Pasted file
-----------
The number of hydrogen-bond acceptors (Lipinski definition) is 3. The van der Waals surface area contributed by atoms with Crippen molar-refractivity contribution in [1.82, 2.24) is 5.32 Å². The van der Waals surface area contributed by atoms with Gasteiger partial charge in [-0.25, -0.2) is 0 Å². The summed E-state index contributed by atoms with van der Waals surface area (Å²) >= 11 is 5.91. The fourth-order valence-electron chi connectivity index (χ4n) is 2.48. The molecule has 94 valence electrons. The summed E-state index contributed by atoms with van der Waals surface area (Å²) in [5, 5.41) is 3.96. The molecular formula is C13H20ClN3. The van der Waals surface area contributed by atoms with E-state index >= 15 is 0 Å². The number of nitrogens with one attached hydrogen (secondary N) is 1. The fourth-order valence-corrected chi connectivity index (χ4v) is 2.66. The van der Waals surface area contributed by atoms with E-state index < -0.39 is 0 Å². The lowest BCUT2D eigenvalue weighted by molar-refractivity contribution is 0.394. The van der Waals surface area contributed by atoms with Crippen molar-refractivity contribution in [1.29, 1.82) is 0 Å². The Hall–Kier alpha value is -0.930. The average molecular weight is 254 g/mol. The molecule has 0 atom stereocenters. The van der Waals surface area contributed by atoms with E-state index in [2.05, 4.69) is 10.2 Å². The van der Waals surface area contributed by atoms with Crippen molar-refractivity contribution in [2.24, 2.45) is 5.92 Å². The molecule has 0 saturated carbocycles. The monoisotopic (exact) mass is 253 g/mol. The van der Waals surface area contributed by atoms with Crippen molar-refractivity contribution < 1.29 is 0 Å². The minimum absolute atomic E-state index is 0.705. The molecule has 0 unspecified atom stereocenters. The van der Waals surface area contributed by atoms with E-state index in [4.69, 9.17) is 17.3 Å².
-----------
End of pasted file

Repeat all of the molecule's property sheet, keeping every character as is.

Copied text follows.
The number of hydrogen-bond acceptors (Lipinski definition) is 3. The van der Waals surface area contributed by atoms with Crippen molar-refractivity contribution in [1.82, 2.24) is 5.32 Å². The van der Waals surface area contributed by atoms with Gasteiger partial charge in [-0.25, -0.2) is 0 Å². The summed E-state index contributed by atoms with van der Waals surface area (Å²) >= 11 is 5.91. The fourth-order valence-electron chi connectivity index (χ4n) is 2.48. The molecule has 94 valence electrons. The summed E-state index contributed by atoms with van der Waals surface area (Å²) in [5, 5.41) is 3.96. The molecular formula is C13H20ClN3. The van der Waals surface area contributed by atoms with E-state index >= 15 is 0 Å². The number of nitrogens with one attached hydrogen (secondary N) is 1. The fourth-order valence-corrected chi connectivity index (χ4v) is 2.66. The van der Waals surface area contributed by atoms with E-state index < -0.39 is 0 Å². The lowest BCUT2D eigenvalue weighted by molar-refractivity contribution is 0.394. The van der Waals surface area contributed by atoms with Crippen molar-refractivity contribution in [1.29, 1.82) is 0 Å². The Hall–Kier alpha value is -0.930. The average molecular weight is 254 g/mol. The molecule has 0 atom stereocenters. The van der Waals surface area contributed by atoms with E-state index in [2.05, 4.69) is 10.2 Å². The van der Waals surface area contributed by atoms with Crippen molar-refractivity contribution in [2.24, 2.45) is 5.92 Å². The molecule has 0 saturated carbocycles. The monoisotopic (exact) mass is 253 g/mol. The van der Waals surface area contributed by atoms with Crippen molar-refractivity contribution < 1.29 is 0 Å². The minimum absolute atomic E-state index is 0.705. The molecule has 0 unspecified atom stereocenters. The van der Waals surface area contributed by atoms with E-state index in [4.69, 9.17) is 17.3 Å².